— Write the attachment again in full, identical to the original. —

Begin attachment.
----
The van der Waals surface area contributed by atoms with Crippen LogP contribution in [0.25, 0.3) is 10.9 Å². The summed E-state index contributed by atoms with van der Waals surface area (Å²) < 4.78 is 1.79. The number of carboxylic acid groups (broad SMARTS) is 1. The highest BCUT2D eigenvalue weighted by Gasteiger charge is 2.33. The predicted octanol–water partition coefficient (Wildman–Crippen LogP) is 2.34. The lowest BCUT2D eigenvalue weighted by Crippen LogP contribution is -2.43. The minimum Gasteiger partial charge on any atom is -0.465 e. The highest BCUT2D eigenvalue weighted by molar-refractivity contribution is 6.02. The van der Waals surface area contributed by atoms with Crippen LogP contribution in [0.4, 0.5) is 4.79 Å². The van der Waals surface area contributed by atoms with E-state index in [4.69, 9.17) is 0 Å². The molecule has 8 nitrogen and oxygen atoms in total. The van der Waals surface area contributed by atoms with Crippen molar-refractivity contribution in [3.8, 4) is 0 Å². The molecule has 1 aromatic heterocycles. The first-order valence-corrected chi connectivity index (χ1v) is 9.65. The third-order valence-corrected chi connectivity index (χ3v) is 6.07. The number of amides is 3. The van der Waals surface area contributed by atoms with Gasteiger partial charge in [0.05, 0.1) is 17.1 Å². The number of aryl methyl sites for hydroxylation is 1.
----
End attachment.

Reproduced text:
The van der Waals surface area contributed by atoms with Crippen LogP contribution in [0.25, 0.3) is 10.9 Å². The summed E-state index contributed by atoms with van der Waals surface area (Å²) < 4.78 is 1.79. The number of carboxylic acid groups (broad SMARTS) is 1. The highest BCUT2D eigenvalue weighted by Gasteiger charge is 2.33. The predicted octanol–water partition coefficient (Wildman–Crippen LogP) is 2.34. The lowest BCUT2D eigenvalue weighted by Crippen LogP contribution is -2.43. The minimum Gasteiger partial charge on any atom is -0.465 e. The highest BCUT2D eigenvalue weighted by molar-refractivity contribution is 6.02. The van der Waals surface area contributed by atoms with Crippen LogP contribution in [0.4, 0.5) is 4.79 Å². The van der Waals surface area contributed by atoms with E-state index in [4.69, 9.17) is 0 Å². The molecule has 8 nitrogen and oxygen atoms in total. The van der Waals surface area contributed by atoms with Crippen molar-refractivity contribution in [3.8, 4) is 0 Å². The molecule has 1 aromatic heterocycles. The first-order valence-corrected chi connectivity index (χ1v) is 9.65. The third-order valence-corrected chi connectivity index (χ3v) is 6.07. The number of amides is 3. The van der Waals surface area contributed by atoms with Gasteiger partial charge in [0.05, 0.1) is 17.1 Å². The number of aryl methyl sites for hydroxylation is 1.